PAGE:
Dora and the Lost City of Gold (2019)
Explorer is Her Middle Name
Let’s be honest. As a male in my mid 30s, I knew absolutely nothing about the Nickelodeon children’s animated series Dora the Explorer, created some 20 odd years ago by Chris Gifford, Valerie Walsh Valdes and Eric Weiner back in 2000, before walking into her new film, the first live-action big-screen adaptation titled Dora and the Lost City of Gold. And, a good way off from being in the right demographic, I’m sure I missed many of the call-backs, in-jokes and other playful references to the long-running children’s show (which has gone on to spawn books, video games and even a couple of animated features). But as a fun, kid-friendly adventure in the same vein as Indiana Jones (though nowhere near as violent or frightening), Dora checks all the right boxes and is sure to be a hit with its target audience — young tween/ preteen girls, even though the show is skewed more towards preschoolers.
Our story opens somewhere deep in the Peruvian jungle, where we’re introduced to a young Dora (Madelyn Miranda) — donning her iconic pink tee and orange shorts — while in the midst of a dangerous treasure-seeking quest with her 6-year-old cousin Diego (Malachi Barton), accompanied by her red-booted companion, a blue-furred monkey named Boots (voiced by Danny Trejo), and her trusty rolled-up Map and utility sack, named Backpack, both of whom look quite similar to their animated counterparts (I did a quick Google search). They’re also being trailed by the thieving masked fox, Swiper (voiced by Benicio Del Toro). It’s all imaginary, of course, and this sequence is very cartoony — and quite reminiscent of the small-screen series, I would assume.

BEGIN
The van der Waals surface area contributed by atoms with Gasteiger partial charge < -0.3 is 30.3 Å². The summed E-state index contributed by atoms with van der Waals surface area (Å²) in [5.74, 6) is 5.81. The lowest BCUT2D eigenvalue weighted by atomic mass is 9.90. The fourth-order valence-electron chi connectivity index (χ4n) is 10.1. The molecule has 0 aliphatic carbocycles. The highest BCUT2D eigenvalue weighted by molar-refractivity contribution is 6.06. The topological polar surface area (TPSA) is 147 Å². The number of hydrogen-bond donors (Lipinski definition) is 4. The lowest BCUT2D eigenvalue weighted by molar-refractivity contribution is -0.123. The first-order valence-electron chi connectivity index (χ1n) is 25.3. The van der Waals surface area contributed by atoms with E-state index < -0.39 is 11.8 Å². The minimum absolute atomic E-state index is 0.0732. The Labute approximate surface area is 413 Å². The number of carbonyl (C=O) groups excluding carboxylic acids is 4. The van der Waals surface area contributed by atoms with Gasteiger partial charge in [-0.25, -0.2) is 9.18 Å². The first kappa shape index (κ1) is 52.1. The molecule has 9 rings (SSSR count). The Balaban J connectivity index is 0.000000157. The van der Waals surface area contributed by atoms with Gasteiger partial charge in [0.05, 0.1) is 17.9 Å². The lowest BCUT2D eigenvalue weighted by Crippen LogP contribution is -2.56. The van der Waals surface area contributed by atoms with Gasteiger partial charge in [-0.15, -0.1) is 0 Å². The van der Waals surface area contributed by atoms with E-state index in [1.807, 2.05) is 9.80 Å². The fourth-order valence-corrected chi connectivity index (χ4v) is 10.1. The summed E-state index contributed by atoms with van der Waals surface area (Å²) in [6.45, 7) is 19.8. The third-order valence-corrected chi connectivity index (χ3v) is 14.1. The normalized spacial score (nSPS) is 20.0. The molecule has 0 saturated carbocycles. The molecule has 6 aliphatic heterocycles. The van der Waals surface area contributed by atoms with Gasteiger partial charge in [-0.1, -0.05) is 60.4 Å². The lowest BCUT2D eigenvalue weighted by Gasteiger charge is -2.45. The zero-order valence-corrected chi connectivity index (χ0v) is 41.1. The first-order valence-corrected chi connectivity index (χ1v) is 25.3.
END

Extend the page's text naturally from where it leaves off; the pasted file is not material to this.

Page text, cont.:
Dora’s make-believe mission, though, is cut short when Diego is shipped off to Los Angeles to live with his folks while Dora remains with her parents, renowned archaeologists Cole and Elena Márquez (Michael Peña and Eva Longoria respectively), who are busy searching for the elusive Inca paradise Parapata, the proverbial ‘City of Gold.’
Cut to ten years later, where we find Dora (now played by Isabela Moner) still living in Peru, having grown into a positive-minded, quick-thinking go-getter just like her mom and dad — she utters the line, ‘If you just believe in yourself, anything is possible,’ right before attempting a death-defying cave jump with best-bud Boots, promptly picking herself up after the inevitable fall. However, with her mother and father finally deciphering the whereabouts of Parapata, Dora is forced to travel to LA to attend high school with Diego (now played by Jeff Wahlberg), whose family she’ll be staying with, giving them enough time to unearth the legendary hidden city. Dora, of course, wants to join them but is sent to the mainland for an ‘adventure’ of her own.
Turns out that the concrete jungle is way scarier than the natural one because, apparently, being chased by pygmy elephants and snapping crocodiles ain’t nothin’ compared to the dangers of high school. Dora, you see, is instantly labeled an outcast when she arrives at the public school she’s enrolled in — pulling a hunting knife and flair out of your backpack will generally do that to ya! Sticking out like a sore thumb, Dora is in desperate need for a makeover, while her penchant for breaking the fourth wall (at one point Moner turns to the audience and asks, “Can you say ‘delicioso’?”) and knack for composing spur-of-the-moment songs (for just about any occasion, even taking a poo), although enduring, make her an easy target. Even Diego wants nothing to do with her, seeing as she’s such an embarrassment — he’s become jaded since leaving South Africa, misinterpreting her glaring optimism and intellect as ‘snobbish.’